On August 24th 1940 Luftwaffe bombers accidently bombed the area of London known as Cripplegate, close by a gate in the ancient Roman wall. The damage was minor in comparison to later attacks, but it had a great psychological impact—the first attack on London, and on a civilian area to boot— and Churchill ordered a retaliatory attack on Berlin for the following day, in part to embarrass Herman Goring, who had publicly announced that the RAF was incapable to bombing Berlin: “If one enemy bomb falls to Berlin, you can call me ‘Meyer.’” (For this reason, later in the war hard-hit Berliners referred to air raid warning sirens as ‘Meyer’s trumpets.’)
Eleanor, my fictional protagonist in my novel Breaking Point and the forthcoming sequel Infinite Stakes, was in RAF Uxbridge at the time, formulating the early version of her zero-sum strategic model of the Battle of Britain. She wrote to her great-aunt Charlotte Oxborough.
From the papers of the Oxborough Family Estate:
25th August, 1940
Dear Aunt Charlotte,
The war is growing and spreading like some horrid contagion—now the Nazis have bombed London. My boss, Keith Park, thinks it was probably a mistake, a navigational error, but I’m sure Mr. Churchill will order some kind of response. So now we don’t just have wars between armies, or air forces, we have wars between civilian populations. I remember being taught that the course of human history was an evolution from the brutal, ancient dark ages, to a finer, more civilized world. I am beginning to doubt it: Genghis Khan did not have high explosive bombs.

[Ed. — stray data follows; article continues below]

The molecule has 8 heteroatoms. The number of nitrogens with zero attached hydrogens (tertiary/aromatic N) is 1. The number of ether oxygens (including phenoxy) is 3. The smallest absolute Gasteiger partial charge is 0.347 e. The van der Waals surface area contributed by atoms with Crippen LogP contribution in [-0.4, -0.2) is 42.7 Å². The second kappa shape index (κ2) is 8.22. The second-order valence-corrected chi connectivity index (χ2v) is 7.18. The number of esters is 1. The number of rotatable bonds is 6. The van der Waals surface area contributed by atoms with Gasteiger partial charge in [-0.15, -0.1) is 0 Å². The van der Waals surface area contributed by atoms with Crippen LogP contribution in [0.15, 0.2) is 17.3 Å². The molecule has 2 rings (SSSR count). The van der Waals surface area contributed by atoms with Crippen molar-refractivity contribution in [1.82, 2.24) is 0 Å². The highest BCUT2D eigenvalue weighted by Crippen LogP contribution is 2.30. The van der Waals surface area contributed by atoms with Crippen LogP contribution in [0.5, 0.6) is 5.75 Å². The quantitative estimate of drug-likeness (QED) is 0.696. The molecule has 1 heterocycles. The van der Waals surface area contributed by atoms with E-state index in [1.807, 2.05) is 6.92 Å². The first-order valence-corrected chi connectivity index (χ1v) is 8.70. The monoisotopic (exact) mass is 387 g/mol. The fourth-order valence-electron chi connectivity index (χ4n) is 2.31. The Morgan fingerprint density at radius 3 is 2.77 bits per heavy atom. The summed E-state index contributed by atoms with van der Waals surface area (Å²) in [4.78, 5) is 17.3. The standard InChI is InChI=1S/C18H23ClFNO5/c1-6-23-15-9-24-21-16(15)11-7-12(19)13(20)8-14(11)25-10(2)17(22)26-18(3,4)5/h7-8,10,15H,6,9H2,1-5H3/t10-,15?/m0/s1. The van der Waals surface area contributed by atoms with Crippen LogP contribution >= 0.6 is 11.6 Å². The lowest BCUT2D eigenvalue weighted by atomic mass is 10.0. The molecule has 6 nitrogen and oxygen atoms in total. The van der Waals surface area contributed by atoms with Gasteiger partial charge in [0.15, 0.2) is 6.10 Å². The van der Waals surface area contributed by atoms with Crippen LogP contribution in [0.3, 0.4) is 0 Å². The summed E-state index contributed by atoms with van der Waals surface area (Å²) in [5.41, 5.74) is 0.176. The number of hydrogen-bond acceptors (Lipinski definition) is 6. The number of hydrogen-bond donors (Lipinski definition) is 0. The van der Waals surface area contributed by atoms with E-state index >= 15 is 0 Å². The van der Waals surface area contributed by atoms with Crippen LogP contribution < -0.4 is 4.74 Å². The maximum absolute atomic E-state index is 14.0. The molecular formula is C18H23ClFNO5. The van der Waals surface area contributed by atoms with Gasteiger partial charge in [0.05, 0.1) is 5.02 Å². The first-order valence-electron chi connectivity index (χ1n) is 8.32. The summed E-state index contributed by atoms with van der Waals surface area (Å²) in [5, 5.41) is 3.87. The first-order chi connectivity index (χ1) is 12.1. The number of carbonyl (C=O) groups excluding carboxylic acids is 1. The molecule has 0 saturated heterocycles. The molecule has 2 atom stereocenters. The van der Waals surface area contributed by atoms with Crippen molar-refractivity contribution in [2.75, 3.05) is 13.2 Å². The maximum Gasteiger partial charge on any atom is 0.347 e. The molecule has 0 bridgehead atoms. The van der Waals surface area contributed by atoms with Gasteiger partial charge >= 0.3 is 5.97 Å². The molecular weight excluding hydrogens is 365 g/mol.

I have solved my conundrum of what I can write to you by writing what I think is important, but not posting the letters. I will save them up and give them to you when I see you.
I am extremely busy and very excited to be part of 11 Group. I’ve been here just about a week. It is so much more important that serving as a humble handmaiden to pontificating fuddy-duddies and self-important factotums in Whitehall. Here I feel I am in the thick of the action, and Park is a wonderful man. He is under such strain and yet he is always calm and collected when he makes his decisions, and he’s courteous and considerate to everyone around him. And there is no doubt that my own little contribution—giving him accurate, up-to-date information—is actually helping him. I’m useful! Mother would be shocked!
In addition, being in the thick of things, seeing the fate of England hanging in the balance, (sorry, that sounds a bit grandiose, but it’s true,) seems to have inspired my brain and lifted it up a higher level. The real Eleanor seems to be sitting back and letting some sort of superior Eleanor take over: my mathematical model might actually work! They have even given me another mathematician, an American, no less, to work with me.
Isaac Newton—no, I’m not comparing myself to Newton—once said he felt like a boy playing with pebbles on a beach, unmindful of the great ocean of truth that lay all undiscovered before him. If my model turns out to be even a just a tiny pebble I shall have exceeded my wildest expectations.
How strange to be so excited in the midst of such a dreadful war! How disconcerting to be scribbling out my formulas and equations and feeling important while the poor people of Cripplegate are searching the ruins of their homes for their missing children. I wonder if any of us will ever be normal again—whatever ‘normal’ means.
Thank you, thank you, for your letters, as always. Thank you, most of all, for being you.
Take good care,
Your affectionate niece, Eleanor